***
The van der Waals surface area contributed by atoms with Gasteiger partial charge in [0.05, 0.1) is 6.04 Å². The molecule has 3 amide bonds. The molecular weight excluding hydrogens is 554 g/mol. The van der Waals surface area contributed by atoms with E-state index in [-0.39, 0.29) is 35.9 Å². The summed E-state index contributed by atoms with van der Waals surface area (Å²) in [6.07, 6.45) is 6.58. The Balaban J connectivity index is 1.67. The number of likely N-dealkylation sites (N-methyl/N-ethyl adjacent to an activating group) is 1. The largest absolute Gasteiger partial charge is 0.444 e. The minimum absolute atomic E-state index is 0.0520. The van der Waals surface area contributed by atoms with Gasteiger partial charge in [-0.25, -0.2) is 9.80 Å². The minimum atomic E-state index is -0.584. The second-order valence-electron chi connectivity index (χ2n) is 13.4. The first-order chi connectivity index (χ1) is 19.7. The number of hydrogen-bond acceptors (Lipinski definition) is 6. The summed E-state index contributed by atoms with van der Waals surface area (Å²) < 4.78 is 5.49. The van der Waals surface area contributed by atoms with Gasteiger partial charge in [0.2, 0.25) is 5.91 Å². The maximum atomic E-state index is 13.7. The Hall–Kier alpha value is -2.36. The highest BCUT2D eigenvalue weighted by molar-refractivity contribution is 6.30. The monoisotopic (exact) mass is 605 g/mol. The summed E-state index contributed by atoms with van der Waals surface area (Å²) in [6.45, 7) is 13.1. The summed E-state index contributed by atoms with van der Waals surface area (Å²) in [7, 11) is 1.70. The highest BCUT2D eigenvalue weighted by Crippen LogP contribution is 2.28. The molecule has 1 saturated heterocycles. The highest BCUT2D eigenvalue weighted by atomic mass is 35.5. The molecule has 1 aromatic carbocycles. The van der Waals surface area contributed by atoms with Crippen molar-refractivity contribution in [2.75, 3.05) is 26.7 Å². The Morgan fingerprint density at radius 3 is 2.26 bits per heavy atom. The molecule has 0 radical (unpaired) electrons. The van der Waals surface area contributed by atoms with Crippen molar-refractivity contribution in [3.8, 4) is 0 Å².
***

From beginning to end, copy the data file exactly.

The van der Waals surface area contributed by atoms with Gasteiger partial charge in [0.05, 0.1) is 6.04 Å². The molecule has 3 amide bonds. The molecular weight excluding hydrogens is 554 g/mol. The van der Waals surface area contributed by atoms with E-state index in [-0.39, 0.29) is 35.9 Å². The summed E-state index contributed by atoms with van der Waals surface area (Å²) in [6.07, 6.45) is 6.58. The Balaban J connectivity index is 1.67. The number of likely N-dealkylation sites (N-methyl/N-ethyl adjacent to an activating group) is 1. The largest absolute Gasteiger partial charge is 0.444 e. The minimum absolute atomic E-state index is 0.0520. The van der Waals surface area contributed by atoms with Gasteiger partial charge in [-0.25, -0.2) is 9.80 Å². The minimum atomic E-state index is -0.584. The second-order valence-electron chi connectivity index (χ2n) is 13.4. The first-order chi connectivity index (χ1) is 19.7. The number of hydrogen-bond acceptors (Lipinski definition) is 6. The summed E-state index contributed by atoms with van der Waals surface area (Å²) < 4.78 is 5.49. The van der Waals surface area contributed by atoms with Gasteiger partial charge in [0.2, 0.25) is 5.91 Å². The maximum atomic E-state index is 13.7. The Hall–Kier alpha value is -2.36. The highest BCUT2D eigenvalue weighted by molar-refractivity contribution is 6.30. The monoisotopic (exact) mass is 605 g/mol. The summed E-state index contributed by atoms with van der Waals surface area (Å²) in [6.45, 7) is 13.1. The summed E-state index contributed by atoms with van der Waals surface area (Å²) in [7, 11) is 1.70. The highest BCUT2D eigenvalue weighted by Crippen LogP contribution is 2.28. The molecule has 1 saturated heterocycles. The highest BCUT2D eigenvalue weighted by atomic mass is 35.5. The molecule has 1 aromatic carbocycles. The van der Waals surface area contributed by atoms with Crippen molar-refractivity contribution in [2.75, 3.05) is 26.7 Å². The Morgan fingerprint density at radius 3 is 2.26 bits per heavy atom. The molecule has 0 radical (unpaired) electrons. The van der Waals surface area contributed by atoms with Crippen molar-refractivity contribution in [3.8, 4) is 0 Å².